Trump to speak soon with Turkey's Erdogan on Syria offensive: U.S. official

U.S. President Donald Trump sits at his desk after signing directives to impose tariffs on imported washing machines and solar panels in the Oval Office at the White House in Washington, U.S., January 23, 2018. REUTERS/Jonathan Ernst

WASHINGTON (Reuters) - U.S. President Donald Trump will speak by phone soon with Turkish President Tayyip Erdogan to raise U.S. concerns about Turkey’s offensive against Kurdish forces in northwest Syria, a senior administration official said on Tuesday.

The official, who briefed reporters on condition of anonymity, said Turkish officials have sent “conflicting signals” about the scope and duration of the offensive against the U.S.-backed Kurdish YPG in Syria’s Afrin region.

“We’re going to have to see how this develops on the ground. But our message has been unified. We would appreciate it and we would urge them to limit the incursion as much as possible,” the official said.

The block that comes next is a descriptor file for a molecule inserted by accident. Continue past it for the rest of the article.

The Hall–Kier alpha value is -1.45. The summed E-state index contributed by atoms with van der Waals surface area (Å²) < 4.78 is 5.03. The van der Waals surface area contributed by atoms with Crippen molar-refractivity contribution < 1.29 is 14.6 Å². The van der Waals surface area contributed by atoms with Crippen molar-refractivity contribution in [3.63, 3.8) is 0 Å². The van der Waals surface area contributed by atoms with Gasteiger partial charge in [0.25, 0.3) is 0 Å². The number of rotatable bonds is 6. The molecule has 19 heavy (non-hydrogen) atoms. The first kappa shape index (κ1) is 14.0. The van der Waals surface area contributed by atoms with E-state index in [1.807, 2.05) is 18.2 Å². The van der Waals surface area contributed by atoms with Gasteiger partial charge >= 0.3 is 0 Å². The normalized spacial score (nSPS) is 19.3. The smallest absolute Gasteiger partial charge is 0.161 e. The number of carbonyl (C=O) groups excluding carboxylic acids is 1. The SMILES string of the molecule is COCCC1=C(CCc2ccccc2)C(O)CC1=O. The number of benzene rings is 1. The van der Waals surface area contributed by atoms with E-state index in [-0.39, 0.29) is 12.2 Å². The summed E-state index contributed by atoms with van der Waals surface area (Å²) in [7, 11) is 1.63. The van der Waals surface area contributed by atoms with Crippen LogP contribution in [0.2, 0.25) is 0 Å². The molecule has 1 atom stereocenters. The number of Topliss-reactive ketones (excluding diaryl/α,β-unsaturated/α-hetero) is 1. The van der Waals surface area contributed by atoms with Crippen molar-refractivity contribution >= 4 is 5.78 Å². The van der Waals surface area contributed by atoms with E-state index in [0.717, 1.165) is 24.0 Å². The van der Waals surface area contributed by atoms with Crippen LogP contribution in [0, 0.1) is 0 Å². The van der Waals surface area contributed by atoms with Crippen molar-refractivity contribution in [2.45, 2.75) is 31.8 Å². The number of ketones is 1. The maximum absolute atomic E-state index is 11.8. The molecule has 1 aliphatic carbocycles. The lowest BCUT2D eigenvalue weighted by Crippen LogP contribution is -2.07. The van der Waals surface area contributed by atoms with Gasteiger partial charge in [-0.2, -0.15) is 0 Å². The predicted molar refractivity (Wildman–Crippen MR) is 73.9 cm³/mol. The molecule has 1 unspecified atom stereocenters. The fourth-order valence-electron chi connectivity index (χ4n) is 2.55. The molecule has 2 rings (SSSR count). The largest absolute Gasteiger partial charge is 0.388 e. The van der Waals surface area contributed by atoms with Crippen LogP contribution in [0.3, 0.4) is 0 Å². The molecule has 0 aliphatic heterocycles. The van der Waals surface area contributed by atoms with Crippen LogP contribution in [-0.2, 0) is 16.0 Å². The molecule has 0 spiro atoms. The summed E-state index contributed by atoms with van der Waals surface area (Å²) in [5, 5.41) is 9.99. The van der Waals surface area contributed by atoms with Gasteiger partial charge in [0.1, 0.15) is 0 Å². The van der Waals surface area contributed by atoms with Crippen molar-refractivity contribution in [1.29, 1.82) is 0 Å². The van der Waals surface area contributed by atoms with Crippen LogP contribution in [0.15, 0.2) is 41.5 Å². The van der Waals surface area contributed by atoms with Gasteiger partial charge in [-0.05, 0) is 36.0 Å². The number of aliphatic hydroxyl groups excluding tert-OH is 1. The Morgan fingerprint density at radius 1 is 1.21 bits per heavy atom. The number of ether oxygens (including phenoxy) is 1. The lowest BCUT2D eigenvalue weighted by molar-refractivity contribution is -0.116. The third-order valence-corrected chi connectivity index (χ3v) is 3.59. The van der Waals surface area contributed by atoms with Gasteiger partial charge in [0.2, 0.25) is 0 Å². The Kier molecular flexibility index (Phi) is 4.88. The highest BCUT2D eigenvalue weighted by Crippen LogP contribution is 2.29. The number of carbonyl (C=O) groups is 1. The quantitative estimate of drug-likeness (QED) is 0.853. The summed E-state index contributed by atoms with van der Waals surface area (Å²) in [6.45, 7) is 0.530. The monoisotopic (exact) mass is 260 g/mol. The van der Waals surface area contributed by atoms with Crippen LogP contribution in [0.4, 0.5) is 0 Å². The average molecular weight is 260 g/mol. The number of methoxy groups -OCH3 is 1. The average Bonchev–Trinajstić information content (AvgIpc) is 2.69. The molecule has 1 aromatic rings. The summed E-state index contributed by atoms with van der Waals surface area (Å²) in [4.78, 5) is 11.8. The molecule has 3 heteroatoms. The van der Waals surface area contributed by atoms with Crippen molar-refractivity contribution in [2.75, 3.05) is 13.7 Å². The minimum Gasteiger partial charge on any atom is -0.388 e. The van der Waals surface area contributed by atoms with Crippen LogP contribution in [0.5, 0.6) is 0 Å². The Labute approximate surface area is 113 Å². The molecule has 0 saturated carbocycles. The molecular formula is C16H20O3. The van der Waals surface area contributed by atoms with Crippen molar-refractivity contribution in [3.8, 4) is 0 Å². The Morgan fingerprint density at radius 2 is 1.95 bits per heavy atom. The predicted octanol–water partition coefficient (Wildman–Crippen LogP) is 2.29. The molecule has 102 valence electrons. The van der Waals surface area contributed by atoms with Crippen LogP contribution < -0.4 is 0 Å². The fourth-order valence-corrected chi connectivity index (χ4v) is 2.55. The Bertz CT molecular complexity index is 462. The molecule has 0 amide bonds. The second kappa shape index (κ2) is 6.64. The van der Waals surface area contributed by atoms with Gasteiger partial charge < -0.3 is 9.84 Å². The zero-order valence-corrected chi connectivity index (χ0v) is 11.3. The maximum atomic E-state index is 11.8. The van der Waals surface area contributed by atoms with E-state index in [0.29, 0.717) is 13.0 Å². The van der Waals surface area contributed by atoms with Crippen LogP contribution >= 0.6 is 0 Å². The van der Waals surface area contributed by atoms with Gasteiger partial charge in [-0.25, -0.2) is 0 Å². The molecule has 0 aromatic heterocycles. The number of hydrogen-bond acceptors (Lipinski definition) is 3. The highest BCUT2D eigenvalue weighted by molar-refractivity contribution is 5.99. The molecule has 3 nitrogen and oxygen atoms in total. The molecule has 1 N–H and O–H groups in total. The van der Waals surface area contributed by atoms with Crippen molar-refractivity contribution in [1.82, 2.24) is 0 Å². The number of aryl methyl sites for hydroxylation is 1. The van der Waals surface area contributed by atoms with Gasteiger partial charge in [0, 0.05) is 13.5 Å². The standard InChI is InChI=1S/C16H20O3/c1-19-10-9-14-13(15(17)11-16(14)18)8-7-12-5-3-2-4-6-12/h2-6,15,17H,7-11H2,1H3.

A separate official said Trump planned to speak with Erodgan on Wednesday by phone.

U.S. officials see the Turkish offensive as distracting from efforts to ensure ISIS militants in the region are defeated.

The United States and Turkey, while themselves allies in the North Atlantic Treaty Organization, have diverging interests in the Syrian civil war. Washington is focused on defeating Islamic State while Ankara is keen to prevent Syria’s Kurds from gaining autonomy and fueling Kurdish insurgents on its soil.

The Turkish operation has opened a new front in Syria’s multi-sided civil war. It could threaten U.S. plans to stabilize and rebuild a large area of northeast Syria - beyond Syrian President Bashar al-Assad’s control - where the United States helped a force dominated by the YPG to drive out Islamic State fighters.

The official denied that the United States had been seriously considering a border force in the region. Reported plans for such a force triggered outrage in Turkey.

While there might have been some discussions by military planning of such a plan, “there was never such a plan that had any political approval” and was not considered at the policy level in Washington, the official said.

Reporting by Steve Holland; Editing by Tom Brown and Andrew Hay